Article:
Family-Based Petitions

Immigration to the United States is centered on the family unit. Nearly two-thirds of all new migrants to the U.S. come on a visa obtained by their familial relationship. The process of getting a family member to the United States is filled with paperwork. Mistakes can delay or even derail that process. Our experienced family immigration lawyers work with clients on all the details involved with their visa petitions and help them navigate the process with peace of mind.

A prospective migrant to the United States must have a sponsor living in the U.S., one who is either a full citizen or holds a green card, which indicates they have status as a permanent lawful resident. The sponsor will have to sign an affidavit of support.

An affidavit of support is a legal commitment to undertake financial responsibility for the new immigrant until the newcomer has been gainfully employed for 10 years or until they gain full citizenship status, whichever comes first. The purpose is to ensure immigrants have a base of support to rely on and will not need to rely on government social programs in the early years of their U.S. residency. An affidavit of support has the binding legal force of a contract with the United States government.


Most family-based visa applications are based on a relationship as a  fiancé(e), spouse or immediate family member, although there are limited numbers of visas available each year to extended family members. The types of visa applications available include the following:

K-1 Fiancé(e) Visa: When one of the prospective spouses is living in the United States as a permanent resident (full citizen or green card), they can petition to have their fiancé(e) brought over with a 90-day window allowed for the marriage to be performed. After the wedding, the newly married spouse can apply for permanent residence. A K-1 visa requires evidence of the intent to marry.

K-3 Spouse Visa: In the case of a marriage that already exists, the party who is a U.S. citizen can file a petition to have their spouse brought over. Legal documentation proving the validity of the marriage will be one part of securing approval.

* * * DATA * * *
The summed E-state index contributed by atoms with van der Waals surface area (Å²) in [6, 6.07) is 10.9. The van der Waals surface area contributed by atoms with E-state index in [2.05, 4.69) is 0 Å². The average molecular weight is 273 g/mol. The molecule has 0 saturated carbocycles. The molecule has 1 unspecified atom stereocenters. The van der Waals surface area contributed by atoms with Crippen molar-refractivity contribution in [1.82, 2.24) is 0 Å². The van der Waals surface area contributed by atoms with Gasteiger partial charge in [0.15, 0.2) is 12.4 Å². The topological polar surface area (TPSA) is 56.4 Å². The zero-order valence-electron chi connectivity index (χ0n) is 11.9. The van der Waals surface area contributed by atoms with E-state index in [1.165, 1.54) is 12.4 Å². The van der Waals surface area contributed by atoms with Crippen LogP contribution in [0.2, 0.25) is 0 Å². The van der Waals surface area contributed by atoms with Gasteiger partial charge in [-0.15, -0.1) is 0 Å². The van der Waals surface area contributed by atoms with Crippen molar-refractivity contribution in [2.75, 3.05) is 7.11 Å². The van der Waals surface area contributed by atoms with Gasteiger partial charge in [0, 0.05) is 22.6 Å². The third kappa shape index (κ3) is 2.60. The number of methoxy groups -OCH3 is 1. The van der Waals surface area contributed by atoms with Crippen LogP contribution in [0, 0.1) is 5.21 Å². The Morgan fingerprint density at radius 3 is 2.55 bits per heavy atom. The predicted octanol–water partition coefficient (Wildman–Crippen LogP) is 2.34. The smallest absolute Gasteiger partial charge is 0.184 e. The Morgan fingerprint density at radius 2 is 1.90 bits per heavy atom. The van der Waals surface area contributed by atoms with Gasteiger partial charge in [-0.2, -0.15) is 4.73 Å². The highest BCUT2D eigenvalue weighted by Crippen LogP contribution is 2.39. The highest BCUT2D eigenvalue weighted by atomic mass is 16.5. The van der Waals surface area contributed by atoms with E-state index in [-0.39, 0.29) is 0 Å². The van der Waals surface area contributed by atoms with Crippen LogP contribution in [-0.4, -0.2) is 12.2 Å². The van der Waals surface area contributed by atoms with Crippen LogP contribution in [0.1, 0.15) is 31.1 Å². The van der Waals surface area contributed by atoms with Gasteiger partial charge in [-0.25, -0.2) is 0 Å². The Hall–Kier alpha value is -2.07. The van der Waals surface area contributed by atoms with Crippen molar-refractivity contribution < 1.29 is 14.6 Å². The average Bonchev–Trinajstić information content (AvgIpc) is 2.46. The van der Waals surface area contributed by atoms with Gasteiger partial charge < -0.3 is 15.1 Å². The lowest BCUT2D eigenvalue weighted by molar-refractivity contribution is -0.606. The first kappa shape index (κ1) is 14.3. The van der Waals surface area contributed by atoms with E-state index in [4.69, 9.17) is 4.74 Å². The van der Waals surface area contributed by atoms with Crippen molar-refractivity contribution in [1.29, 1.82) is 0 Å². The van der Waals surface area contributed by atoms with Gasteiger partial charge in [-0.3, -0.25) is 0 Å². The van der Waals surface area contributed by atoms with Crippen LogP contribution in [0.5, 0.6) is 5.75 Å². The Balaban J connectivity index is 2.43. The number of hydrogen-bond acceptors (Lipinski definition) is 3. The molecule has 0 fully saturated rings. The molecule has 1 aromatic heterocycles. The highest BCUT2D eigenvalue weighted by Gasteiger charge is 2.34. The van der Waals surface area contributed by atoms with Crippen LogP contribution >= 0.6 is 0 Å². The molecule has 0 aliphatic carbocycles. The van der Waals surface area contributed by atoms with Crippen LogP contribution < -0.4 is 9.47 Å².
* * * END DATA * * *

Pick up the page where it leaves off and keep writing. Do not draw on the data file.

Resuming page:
K-2 & K-4 Children’s Visas: Directly tied to both K-1 and K-3, these visas allow for unmarried children of the engaged or married couple to emigrate to the United States. K-2 is the application used for children when their parent(s) is applying under K-1. The K-4 children’s visa is linked in with the K-3 application.

Immediate Family Members: Permanent residents can file a family-based petition to sponsor their unmarried children, along with brothers and sisters who are 21 years old and up.

Extended Family Members: There is a cap of 480,000 visas that can be extended each year to those beyond the immediate family. However, along with that ceiling of 480K, there is also a floor of 226,000 visas that the government must issue each fiscal year.

Whether the application is for an immediate or extended family member, the I-130 form is what’s used.

At Dworsky Law Firm, we do more than represent people in the immigration process. Many of us have been there ourselves. Our founding partner, Attorney Ashley D. Dworsky, worked through the immigration process to come to the United States. Others in our office have done the same. We know what you, your family, and the person you want to sponsor are going through. We want to help you get settled. And we want you to have the peace of mind that comes from knowing your lawyer is on top of all the details and hard at work on your case.

We’ve been helping people come to the United States for over 25 years. Let us help you next.

Call today at (847) 441-4188 or contact us online to set up a consultation.



On matters of U.S. immigration law, our firm can effortlessly and efficiently represent clients located anywhere inside or outside the United States. Immigration law is Federal in nature and not state-specific.

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